November is a happy month designated for gratitude, and never more than now has our nation needed that.
November is the new October. We can be grateful that, with any luck, we will finally be able to turn off the air conditioning.
Our trees will turn autumnal in Texas while the Northeastern fall foliage is long gone.
Despite the Christmas decorations, with good humor, we can try to stay focused on that uniquely American holiday, Thanksgiving.
We’ve taken the old Puritan holiday of giving thanks for providential good fortune, the bounty of a good harvest, and morphed it into a holiday. We are no longer a nation of farmers, yet we are a bountiful land. Give thanks. It’s why so many want to come here.
“Be grateful. It’s contagious.” -Len Bourland
Our history of the Pilgrims landing on Plymouth Rock and having a feast with the friendly natives may be part fact, part myth, but who doesn’t remember dressing up in some grade school reenactment including songs such as “Come ye thankful people come?”
George Washington proclaimed Nov. 26, 1789, a day of national thanksgiving for the formation of our new government and freedom.
In November of 1863, Abraham Lincoln also proclaimed a national Thanksgiving. Yet the date was not legislated as a national holiday until Franklin D. Roosevelt made it the next to last Thursday in November (allegedly for business reasons). A day to feast and give thanks.
Norman Rockwell rendered what a Thanksgiving table should resemble: a big turkey with lots of sides and the relatives to partake.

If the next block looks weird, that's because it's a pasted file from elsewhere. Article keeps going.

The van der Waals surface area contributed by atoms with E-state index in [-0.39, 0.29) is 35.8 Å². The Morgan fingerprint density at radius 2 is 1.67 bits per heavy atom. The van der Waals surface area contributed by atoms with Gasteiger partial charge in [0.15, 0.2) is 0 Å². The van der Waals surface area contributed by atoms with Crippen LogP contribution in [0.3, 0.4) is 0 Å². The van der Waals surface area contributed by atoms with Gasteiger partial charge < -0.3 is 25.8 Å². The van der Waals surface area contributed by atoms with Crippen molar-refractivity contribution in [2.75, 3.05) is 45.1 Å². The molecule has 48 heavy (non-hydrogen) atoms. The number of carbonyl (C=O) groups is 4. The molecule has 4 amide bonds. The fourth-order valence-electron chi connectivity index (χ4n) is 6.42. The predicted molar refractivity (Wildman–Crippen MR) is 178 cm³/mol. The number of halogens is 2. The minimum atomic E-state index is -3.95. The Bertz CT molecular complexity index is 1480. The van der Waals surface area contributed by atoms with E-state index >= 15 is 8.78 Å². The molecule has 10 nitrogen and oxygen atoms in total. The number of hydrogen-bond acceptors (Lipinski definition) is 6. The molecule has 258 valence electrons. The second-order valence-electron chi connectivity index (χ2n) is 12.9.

It’s one of my favorite holidays because it’s about a shared meal. Gone are the days when a team of women spent the day in the kitchen orchestrating this production, while the kids watched the Macy’s parade on TV. The lines at Honeybaked Ham and the big box stores, as well as groceries and restaurants, are a testament to assembling rather than cooking the feast consumed during halftime of a favorite televised football team.
During dessert, some still draw names for a family member for those who are looking ahead at Christmas shopping.
Other blessings? It’s no longer necessary to fight the lines at the mall sales the day after Thanksgiving, thanks to online shopping.
The national elections are an entire year away, so avoid politics.
Just be happy the weather’s nice enough for the kids to go outside to play. Be grateful. It’s contagious.